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Quaternions: convert between Left-Right handed without using Euler


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#1 Edy   Members   -  Reputation: 143

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Posted 21 March 2014 - 04:33 AM

Hello,

 

I've written a tool that converts rotations from Right Handed (Blender) to Left Handed (Unity 3D). The tool runs in Unity 3D. I'm given a quaternion with the original rotation, and I calculate the quaternion with equivalent rotation as output. The only way I've found so far requires to extract and operate the Euler angles.

 

Actually this code runs fine:

 

// "rot" contains the input Quaternion with the original rotation

rot = Quaternion.Inverse(rot);

// Rename and invert the axes via Euler.

Vector3 euler = rot.eulerAngles;
float eulerY = euler.y;
euler.x = -euler.x;
euler.y = -euler.z;
euler.z = eulerY;

// If the model has been turned around (180º) then invert the rotations around the Y axis

if (m_zReverse)
{
    euler.x = -euler.x;
    euler.z = -euler.z;
}

// Convert the Euler angles back to Quaternion

rot = Quaternion.Euler(euler);

This converts the rotations properly on static objects. The problem is that this breaks the quaternion continuity when applied to rotation keys in animations. I suspect that the conversion back and forth Euler is the cause.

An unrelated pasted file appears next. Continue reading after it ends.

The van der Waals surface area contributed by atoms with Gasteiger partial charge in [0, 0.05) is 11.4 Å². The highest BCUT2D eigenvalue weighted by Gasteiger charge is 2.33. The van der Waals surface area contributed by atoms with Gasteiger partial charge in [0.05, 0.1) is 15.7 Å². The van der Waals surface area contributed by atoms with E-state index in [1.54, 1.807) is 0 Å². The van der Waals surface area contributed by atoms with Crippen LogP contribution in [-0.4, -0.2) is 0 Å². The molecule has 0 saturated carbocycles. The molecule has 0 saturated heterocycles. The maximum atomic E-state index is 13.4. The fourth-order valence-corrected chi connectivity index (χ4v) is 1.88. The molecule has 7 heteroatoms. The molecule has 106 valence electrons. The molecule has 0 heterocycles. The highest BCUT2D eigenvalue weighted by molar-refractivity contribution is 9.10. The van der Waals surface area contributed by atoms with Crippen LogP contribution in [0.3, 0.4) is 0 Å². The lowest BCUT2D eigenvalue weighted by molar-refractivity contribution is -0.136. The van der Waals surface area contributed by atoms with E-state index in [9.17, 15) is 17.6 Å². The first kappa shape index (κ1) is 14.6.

The question is: Could the above conversion be done without actually using Euler angles? 

 

If you want to take a look at the tool itself, it's hosted at GitHub here.

 

Thank you!


Edited by Edy, 21 March 2014 - 04:35 AM.


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#2 apatriarca   Crossbones+   -  Reputation: 1868

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Posted 21 March 2014 - 06:09 AM

Let M be the (3x3) transformation matrix between the Blender coordinate system and the Unity one. Then the axis is simply transformed using M and the angle should change sign (since M does not preserve the orientation). You thus have to negate the imaginary part and then apply M to it.

 

EDIT:

The transformation between Blender and Unity coordinate systems is, if I remember correctly, (x, y, z) -> (y, z, -x). If I thus have a quaternion q0 + q1*i + q2*j + q3*k, the corresponding quaternion should be q0 - q2*i - q3*j +q1*k.


Edited by apatriarca, 21 March 2014 - 07:25 AM.